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US Looks For Input On "The Next Big Things" 309

Posted by samzenpus
from the talking-fruit dept.
coondoggie writes "What are the next big things in science and technology? Teleportation? Unlimited clean Energy? The scientists and researchers at DARPA and the White House Office of Science and Technology Policy put out a public call this week for ideas that could form what they call the Grand Challenges — ambitious yet achievable goals that that would herald serious breakthroughs in science and technology."
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US Looks For Input On "The Next Big Things"

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  • by Anonymous Coward on Thursday October 11, 2012 @12:34AM (#41615867)

    We always want to know what's next, what's the exciting thing we can dream will solve all our problems. But we don't want to finance it. And we don't want to finance the basic research for those big things without promise of a payoff.

    • by MrEricSir (398214) on Thursday October 11, 2012 @12:39AM (#41615903) Homepage

      We always want to know what's next, what's the exciting thing we can dream will solve all our problems. But we don't want to finance it. And we don't want to finance the basic research for those big things without promise of a payoff.

      These types of challenges encourage private financing. If it spurs innovation and costs very little to the taxpayer, what's the problem?

      And no, I'm not saying we shouldn't fund science grants. The two aren't mutually exclusive.

      • Too much emphasis has been put into basic research.

        I am not pooh-pooh the basic research, but we outta understand that basic research is just one of the many kinds of research out there.

        Japan leapfrogged Europe and USA back in the 1970's to 1980's by NOT focussing on basic research. They just took what the West had researched and applied the knowledges to the things they made.

        And now China and India are doing what Japan did 30 years ago.

        • Re:Research (Score:5, Insightful)

          by Electricity Likes Me (1098643) on Thursday October 11, 2012 @02:02AM (#41616225)

          Too much emphasis has been put into basic research.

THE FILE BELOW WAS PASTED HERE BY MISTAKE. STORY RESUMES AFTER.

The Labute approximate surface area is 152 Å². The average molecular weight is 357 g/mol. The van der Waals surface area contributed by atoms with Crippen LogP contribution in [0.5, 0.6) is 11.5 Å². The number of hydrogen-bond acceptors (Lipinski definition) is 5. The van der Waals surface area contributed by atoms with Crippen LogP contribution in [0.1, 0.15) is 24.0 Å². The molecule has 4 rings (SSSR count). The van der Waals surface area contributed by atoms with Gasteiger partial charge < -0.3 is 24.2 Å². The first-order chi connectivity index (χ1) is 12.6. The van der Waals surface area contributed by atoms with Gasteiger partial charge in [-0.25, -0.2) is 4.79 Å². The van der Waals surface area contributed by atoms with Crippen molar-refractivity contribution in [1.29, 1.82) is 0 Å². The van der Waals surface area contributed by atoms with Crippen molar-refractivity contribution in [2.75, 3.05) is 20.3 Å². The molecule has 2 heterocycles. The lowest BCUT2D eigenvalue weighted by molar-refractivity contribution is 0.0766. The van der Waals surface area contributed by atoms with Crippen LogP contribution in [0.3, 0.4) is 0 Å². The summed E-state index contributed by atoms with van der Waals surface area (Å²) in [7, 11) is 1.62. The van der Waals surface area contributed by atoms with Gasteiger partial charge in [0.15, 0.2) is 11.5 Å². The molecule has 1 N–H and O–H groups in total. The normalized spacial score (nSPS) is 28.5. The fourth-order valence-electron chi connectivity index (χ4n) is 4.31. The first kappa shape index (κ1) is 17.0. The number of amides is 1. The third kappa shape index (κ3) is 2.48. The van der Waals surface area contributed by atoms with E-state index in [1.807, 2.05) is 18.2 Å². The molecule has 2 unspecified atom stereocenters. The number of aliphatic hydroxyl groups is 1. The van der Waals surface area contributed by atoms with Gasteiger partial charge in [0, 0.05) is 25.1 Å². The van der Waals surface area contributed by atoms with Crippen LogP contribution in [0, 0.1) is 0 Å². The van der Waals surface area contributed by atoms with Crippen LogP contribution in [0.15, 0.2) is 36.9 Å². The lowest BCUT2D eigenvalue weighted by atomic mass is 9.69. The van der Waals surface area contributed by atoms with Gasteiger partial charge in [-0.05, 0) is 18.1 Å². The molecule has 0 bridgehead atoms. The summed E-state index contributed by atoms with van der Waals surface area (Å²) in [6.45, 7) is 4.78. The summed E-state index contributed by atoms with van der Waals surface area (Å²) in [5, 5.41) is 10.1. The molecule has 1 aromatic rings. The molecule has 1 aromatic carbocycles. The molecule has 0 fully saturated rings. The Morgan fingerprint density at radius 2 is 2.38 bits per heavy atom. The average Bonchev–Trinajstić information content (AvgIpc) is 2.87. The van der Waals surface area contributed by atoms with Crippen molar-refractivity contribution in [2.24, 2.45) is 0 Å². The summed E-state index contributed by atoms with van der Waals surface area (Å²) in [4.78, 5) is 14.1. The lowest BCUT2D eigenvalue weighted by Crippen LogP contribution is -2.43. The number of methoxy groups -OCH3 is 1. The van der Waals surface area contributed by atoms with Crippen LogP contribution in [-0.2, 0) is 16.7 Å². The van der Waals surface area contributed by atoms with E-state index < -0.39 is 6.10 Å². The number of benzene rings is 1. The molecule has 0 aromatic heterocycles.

Clearly a quote from someone not working in research. The problem facing research and development today is that there is not nearly enough focus on basic research - everything is about immediate, applied applications - which is the highest risk type of research you can do, since the goal is "build a very specific thing". And it doesn't broaden your horizons since you're aiming at specific targets informed by existing theory.

      • by smaddox (928261)

        Exactly. Probably the most important advancement currently being pursued is self-driving cars. Google/Stanford are getting very close. It's only a matter of time. And guess what? It started as a DARPA challenge. The first couple of contests were a complete bust, but eventually advancements were made, and then Google took over.

        • by lxs (131946)

          How do you figure that building a Johnnycab [youtube.com] is the most important technology advancement being pursued today? It's a solution to a problem that doesn't exist.

          • So all those people killed or injured in road accidents don't exist?

        • by PopeRatzo (965947)

          Probably the most important advancement currently being pursued is self-driving cars.

          "Most important advance"?

          You think it's more important to be able to text in your front seat on the way to work or to not have to put $50 in the gas tank every morning?

          • Or reduce the road accident rate to essentially zero?
          • Probably the most important advancement currently being pursued is self-driving cars.

            "Most important advance"?

            You think it's more important to be able to text in your front seat on the way to work or to not have to put $50 in the gas tank every morning?

            The real point of self-driving cars is NOT to allow people to Facebook or whatever in their own cars while driving to work.

            It's to allow taxis to operate at much the same cost per journey as a private, passenger-driven car. Cheap taxis would solve a fair number of the problems caused by 'car dependence', what happens to the people who cannot drive for whatever reason.

    • by Dr Max (1696200) on Thursday October 11, 2012 @01:08AM (#41616031)
      But you guys defiantly want to patent it. Good thing for you is you don't need to research it or fund it, just write a brief paragraph about your dream then sue whoever does the hard work.
    • by lightknight (213164) on Thursday October 11, 2012 @03:41AM (#41616675) Homepage

      How about attaching a prize / royalties / some sort of agreement that actually makes pursuing some of the riskier ventures feasible? When cracking cold fusion or solving world hunger only nets you a cool million, there isn't a lot of motivation to achieve them. And that's a major problem these days -> everyone wants to be cheap, offering up intangibles (15 minutes of fame on an evening broadcast, a standing ovation, and a medal) that are kind of a bad joke for the time, effort, and energy spent on creating those solutions.